repetitive, repetitive, you have no idea how repetitive it is

Ok, I ponied up a wodge of cash for a ps3 and a few games (and paid the tax for a few movies too). I got Uncharted:Drake’s Fortune and Assassins Creed (grammar note: this is a creed that covers all Assassins, so I think the apostrophe should come after the s).
Well, Uncharted is just fun. I’m still a newbie to controller based gaming, but over all, I am impressed. The puzzles and combat just seem to work well; mind you I’d be hard pressed to find that many mercs on any one island. You would need to pay them a hell of a lot of money to stay once they start getting killed with any degree of regularity. Reality aside, it just works as a game. The visuals are great and the game play is well paced and just combines to give us a good experience
Not so Assassins Creed. Booooring is probably the best expression for it. Boring in the same way that performing the same, repetitive missions time and time again gets really damned boring. You get to the city, save the person in distress and then sneak in in the company of a bunch of monks. That’s the only way in. Then once you get in you have to perform a minimal set of a handful of styles of missions in order to get to the real mission.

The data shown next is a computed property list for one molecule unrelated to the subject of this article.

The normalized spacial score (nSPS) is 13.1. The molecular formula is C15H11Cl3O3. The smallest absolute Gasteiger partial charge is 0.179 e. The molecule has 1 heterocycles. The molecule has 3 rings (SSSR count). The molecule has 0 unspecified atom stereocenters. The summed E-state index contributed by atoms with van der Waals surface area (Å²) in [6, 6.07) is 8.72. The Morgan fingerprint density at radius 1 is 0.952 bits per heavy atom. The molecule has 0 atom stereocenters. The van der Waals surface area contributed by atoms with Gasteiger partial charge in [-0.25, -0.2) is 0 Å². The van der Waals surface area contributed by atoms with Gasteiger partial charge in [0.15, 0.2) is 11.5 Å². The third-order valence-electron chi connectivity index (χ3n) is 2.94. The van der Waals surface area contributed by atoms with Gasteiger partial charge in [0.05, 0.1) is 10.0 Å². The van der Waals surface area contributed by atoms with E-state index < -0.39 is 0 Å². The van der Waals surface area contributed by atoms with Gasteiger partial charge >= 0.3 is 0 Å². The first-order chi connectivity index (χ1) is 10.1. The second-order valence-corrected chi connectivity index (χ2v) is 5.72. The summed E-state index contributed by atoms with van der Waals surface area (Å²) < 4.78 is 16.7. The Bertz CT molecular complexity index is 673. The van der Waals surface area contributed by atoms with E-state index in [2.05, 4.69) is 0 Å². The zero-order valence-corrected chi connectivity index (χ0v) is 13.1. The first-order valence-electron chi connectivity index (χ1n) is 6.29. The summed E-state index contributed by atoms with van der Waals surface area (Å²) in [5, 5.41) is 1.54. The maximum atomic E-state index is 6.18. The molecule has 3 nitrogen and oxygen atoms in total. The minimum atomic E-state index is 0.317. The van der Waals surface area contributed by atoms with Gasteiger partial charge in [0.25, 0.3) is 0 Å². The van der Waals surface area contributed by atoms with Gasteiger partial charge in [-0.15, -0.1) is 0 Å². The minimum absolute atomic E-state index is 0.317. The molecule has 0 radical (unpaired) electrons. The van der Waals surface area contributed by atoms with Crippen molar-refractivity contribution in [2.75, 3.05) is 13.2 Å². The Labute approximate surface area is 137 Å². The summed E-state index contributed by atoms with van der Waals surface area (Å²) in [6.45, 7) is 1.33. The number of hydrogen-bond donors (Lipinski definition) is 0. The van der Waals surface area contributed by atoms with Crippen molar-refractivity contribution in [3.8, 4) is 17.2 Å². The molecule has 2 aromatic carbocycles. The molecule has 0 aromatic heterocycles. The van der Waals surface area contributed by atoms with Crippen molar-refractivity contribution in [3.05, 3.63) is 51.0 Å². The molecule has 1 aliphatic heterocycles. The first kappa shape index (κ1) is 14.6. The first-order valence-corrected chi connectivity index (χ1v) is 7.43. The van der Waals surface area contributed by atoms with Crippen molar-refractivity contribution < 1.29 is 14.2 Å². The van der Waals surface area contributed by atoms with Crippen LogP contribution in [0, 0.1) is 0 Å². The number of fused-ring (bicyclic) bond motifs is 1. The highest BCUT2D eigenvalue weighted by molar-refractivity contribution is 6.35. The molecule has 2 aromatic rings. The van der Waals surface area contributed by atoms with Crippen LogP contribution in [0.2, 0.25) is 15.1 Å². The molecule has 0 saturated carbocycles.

You can go everywhere…. so bloody what, it doesn’t help in the complete absence of variety in the missions.
The visuals are great… No, they’re good, put a few more pixels on Outcast and it would probably beat Assassins Creed hands down.
For a company like Ubisoft who have produced an excellent run of 3D games in the Prince of Persia series (which got boring, but made up for it in the puzzles) I am stunned that they could produce such a band title. I’m left wondering if they were just scared to produce something that had a bit of excitement in it due to the fact that they set it in a contentious time period (which even then is a huge cop-out, god how I have another rant stored about that).
Oh for another Beyond Good And Evil, Damn, that game is a milestone that needs to be shown to people as an example of how to make a game that reaches out to the player.